Random Things I’m Learning at Vandy: Almost-Thanksgiving Edition
I sat against a tree on Wyatt lawn, the trees surrounding me, all listening to the sound of my voice as I told my grandparents that I couldn’t wait to be home. HOME!!!! In Dallas! With my own food and my own bed and my own family and my home friends and an entire week to wallow in my pajamas and not even touch my Commodore Card or worry about where my room key is.
I’ve learned so many things since coming to Vanderbilt. I’m going to put them in cliché list form so you can read it without reading through an entire list composed of words and commas. So! Here we go!
- Lanyards are cool, I promise. Don’t fight the lanyard. If you do, you will lose your Commodore Card and room key multiple times until your RA sighs every time she looks at you and then heads down the stairs to get the spare without even asking questions. (I’m not exactly to that point yet, but I’m getting there. I love you, Becca! You’re the greatest! J)
- Just in case you didn’t get that: if you don’t have a lanyard or keep your card on the back of your phone, you will lose your Commodore Card. It’s super quick to replace it, but lanyards work. They do. I promise. I tried to avoid it too.
- Squirrels and tents (everywhere!) are things.
- There are SO many good study spaces. 7th floor of Central? Cohen lounge? Buttrick classrooms (cool picture here!)? Oh yeah.
- Office hours: all the time. You can even make a fancy signature to your emails on VU Gmail so you can look super-special when you write emails to your professors asking them to meet with you.
- It’s not Chemistry or “General Chemistry.” It’s GenChem.
- The leaves will turn more slowly than you will think
- Look out for the schmancy food in Commons: quinoa, polenta, sushi, falafel…
- It’s not a cafeteria, it’s a “dining hall.”
- So many Sperries.
- The four questions you’ll be asking for the first three months of freshman year: What’s your name? What’s your major? Where are you from? What house are you in? (Yes, it is socially acceptable to ask where someone lives. And what floor).
- Don’t just ask those questions and get answers and stop there. Say something after the person has answered. You’ll remember them better, although no matter how well you know names and faces, you’ll still have that awkward encounter on the Vandy van with that girl you met in Chem discussion for like thirty minutes in early September. (Note: here, it is acceptable to call it “Chem discussion” although the lecture is still “GenChem”)
- Commons is designed for you to make friends. Sit with that random person. Or with that random group. Then, throughout the year, you’ll be told that you “know everyone” because you became friends with a group you don’t usually hang out with
- There will come a day when you realize that you haven’t seen that friend who’s practically the same person as you for a while (like since orientation). Text them. Schedule lunch.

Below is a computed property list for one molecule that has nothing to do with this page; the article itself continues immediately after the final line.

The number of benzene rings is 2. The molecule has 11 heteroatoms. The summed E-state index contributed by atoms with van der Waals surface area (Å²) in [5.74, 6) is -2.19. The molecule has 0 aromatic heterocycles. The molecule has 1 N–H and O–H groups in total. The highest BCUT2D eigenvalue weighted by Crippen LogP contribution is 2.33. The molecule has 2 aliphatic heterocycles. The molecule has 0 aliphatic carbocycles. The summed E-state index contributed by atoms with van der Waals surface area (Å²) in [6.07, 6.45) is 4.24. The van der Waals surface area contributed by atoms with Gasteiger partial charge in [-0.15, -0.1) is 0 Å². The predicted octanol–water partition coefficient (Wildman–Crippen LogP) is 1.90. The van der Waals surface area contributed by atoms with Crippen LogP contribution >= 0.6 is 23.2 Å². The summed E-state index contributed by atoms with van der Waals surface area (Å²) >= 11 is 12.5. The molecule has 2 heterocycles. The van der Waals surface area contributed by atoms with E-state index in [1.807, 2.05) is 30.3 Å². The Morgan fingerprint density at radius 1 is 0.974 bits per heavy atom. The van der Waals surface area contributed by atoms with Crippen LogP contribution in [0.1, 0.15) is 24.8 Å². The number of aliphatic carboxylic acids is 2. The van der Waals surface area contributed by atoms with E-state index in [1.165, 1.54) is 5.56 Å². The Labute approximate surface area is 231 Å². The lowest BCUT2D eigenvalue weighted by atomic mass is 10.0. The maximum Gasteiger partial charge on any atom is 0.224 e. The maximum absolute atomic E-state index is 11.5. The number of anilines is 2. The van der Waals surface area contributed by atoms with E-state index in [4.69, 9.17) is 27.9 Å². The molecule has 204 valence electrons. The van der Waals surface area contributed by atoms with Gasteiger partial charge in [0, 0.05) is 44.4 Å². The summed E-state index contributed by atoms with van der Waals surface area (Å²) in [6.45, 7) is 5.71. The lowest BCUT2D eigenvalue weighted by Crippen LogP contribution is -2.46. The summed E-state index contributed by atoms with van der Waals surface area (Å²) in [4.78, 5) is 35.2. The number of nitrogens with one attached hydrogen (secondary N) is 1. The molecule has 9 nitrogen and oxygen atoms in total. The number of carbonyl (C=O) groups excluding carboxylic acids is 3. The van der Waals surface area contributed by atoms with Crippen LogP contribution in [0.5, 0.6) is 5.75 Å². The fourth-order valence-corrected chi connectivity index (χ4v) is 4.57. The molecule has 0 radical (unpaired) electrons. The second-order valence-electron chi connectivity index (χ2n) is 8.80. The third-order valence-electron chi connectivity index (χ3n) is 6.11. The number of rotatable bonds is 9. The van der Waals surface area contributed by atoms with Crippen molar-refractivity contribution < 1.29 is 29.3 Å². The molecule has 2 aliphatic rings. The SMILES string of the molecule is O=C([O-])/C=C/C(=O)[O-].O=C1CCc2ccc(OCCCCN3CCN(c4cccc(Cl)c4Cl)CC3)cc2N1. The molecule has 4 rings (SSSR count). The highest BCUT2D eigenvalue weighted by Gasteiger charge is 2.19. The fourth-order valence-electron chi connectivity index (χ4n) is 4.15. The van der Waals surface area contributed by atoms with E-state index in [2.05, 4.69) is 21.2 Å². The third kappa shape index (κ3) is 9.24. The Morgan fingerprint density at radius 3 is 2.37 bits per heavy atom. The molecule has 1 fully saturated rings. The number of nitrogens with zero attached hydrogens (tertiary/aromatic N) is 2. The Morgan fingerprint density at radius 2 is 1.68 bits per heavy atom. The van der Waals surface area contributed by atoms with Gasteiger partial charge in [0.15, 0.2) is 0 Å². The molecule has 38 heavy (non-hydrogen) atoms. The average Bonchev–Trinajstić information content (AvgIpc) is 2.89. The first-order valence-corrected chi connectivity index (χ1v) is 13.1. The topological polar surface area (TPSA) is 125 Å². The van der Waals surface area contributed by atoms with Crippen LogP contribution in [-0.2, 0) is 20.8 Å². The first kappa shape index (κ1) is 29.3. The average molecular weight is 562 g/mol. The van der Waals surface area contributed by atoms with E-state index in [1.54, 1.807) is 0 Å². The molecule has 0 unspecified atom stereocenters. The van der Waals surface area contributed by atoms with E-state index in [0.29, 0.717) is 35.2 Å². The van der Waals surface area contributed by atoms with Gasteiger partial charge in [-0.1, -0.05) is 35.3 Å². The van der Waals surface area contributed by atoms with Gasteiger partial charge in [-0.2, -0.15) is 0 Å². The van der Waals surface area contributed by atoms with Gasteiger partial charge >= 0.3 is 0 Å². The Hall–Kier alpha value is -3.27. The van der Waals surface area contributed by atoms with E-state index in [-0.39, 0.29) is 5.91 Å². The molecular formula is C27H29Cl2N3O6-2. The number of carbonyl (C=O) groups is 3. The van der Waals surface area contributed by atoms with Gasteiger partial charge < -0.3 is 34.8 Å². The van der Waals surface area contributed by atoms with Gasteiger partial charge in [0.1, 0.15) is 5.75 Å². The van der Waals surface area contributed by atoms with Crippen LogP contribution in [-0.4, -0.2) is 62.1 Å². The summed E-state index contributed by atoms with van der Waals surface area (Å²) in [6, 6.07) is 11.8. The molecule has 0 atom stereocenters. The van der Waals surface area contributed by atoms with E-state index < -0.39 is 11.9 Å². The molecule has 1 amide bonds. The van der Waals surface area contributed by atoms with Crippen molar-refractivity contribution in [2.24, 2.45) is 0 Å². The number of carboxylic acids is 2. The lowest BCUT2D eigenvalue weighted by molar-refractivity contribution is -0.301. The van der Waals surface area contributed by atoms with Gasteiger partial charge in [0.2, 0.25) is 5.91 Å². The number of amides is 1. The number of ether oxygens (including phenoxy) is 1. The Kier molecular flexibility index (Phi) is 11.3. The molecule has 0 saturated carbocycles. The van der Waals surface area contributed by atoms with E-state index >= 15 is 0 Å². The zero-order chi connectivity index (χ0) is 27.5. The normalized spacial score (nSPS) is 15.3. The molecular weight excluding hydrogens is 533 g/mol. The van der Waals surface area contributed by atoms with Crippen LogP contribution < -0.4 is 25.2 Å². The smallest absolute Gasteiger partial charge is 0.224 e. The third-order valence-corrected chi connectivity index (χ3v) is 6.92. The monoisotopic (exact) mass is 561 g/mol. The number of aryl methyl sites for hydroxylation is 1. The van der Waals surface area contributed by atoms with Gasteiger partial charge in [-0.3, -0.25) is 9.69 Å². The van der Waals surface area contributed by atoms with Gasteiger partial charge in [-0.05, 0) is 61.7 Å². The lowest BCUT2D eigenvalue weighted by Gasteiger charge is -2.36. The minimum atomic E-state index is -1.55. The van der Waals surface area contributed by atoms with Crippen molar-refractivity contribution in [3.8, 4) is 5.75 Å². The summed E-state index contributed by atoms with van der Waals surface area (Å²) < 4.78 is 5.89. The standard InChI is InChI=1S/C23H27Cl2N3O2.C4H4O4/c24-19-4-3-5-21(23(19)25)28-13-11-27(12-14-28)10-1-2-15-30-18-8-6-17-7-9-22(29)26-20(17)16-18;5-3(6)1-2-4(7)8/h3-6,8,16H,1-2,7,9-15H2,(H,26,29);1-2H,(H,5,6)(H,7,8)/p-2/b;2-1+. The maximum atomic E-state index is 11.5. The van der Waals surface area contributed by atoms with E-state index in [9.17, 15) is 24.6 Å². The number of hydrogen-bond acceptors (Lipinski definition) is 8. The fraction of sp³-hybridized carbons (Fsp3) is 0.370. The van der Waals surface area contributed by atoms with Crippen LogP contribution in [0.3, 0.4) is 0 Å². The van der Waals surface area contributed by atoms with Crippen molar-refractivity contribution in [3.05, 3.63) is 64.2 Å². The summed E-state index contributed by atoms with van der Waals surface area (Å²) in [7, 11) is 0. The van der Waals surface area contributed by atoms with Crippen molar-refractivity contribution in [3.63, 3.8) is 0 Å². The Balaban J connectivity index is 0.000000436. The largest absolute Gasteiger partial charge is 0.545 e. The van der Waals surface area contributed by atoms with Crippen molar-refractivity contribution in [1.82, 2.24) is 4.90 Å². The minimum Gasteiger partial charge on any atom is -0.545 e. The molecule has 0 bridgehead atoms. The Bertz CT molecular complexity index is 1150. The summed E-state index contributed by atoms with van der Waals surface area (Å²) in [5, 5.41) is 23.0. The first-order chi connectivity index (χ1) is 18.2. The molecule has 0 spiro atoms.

- “How is your day going?” “How are classes?” “How’s life?” These are questions that will get responses. You will seem like you care (because you do, of course).
- Your classes are 30-something people (usually) put together in the same room for an hour or so. Make friends with those people. Y’all are all going to struggle together. Better still, make a Groupme.
- You don’t have to join a million activities. You don’t have to break AnchorLink signing for everything. Before I came to Vanderbilt, I looked at joining several groups: Harmonies for the Elderly, Mentor Tennissee, and University Catholic. Then I did. And I’m looking at joining Phi Lamb (Sigma Phi Lambda, the Christian sorority) and becoming a research assistant, for the spring semester. I didn’t end up joining MT (although I am tutoring through UCat) because of a scheduling conflict with violin lessons, but it’s okay. Sometimes you have to drop something.Time management is EVERYTHING.
- Studying in the common room is dangerous. Reserve this only for chemistry labs, where you’ll have next to no idea what you’re doing. Find somewhere quiet (a carrel in the SEL or in Central or Cohen or Peabody) and stick with it. Otherwise, you’ll end up spending 3 hours talking about housemates.
- Your friends will become your family. You’ll talk about your days, eat together, and be there for each other at 2:00 AM when the chem lab gets tough… my core group even prays together. But no matter how many people you say hi to on the way back from Stevenson at 9:00 AM, keep sitting with new people and meeting more people. Expand your bubble.
- Remember how you really wanted to leave your house and go to college? Remember when you said “I’m leaving and never coming back?” By Thanksgiving, you’ll be counting the days to see your family, and you’ll hear people saying, “I’M SO EXCITED TO GO HOME.”
So there you go. I’m SO excited to go home. I can’t wait. I miss Dallas and Reunion tower and the beautiful skyline and my home friends and the food trucks in Klyde Warren and my church and my grandparents and my sisters and even my parents. (Can you believe it? Three months or so without hugging your mum will do that to you). Dallas, here I come!!!!!!!
If you have any questions, feel totally free to email me at firstname.lastname@example.org. I would LOVE to hear from you cause you’re AMAZING!!!!!!
ever most sincerely,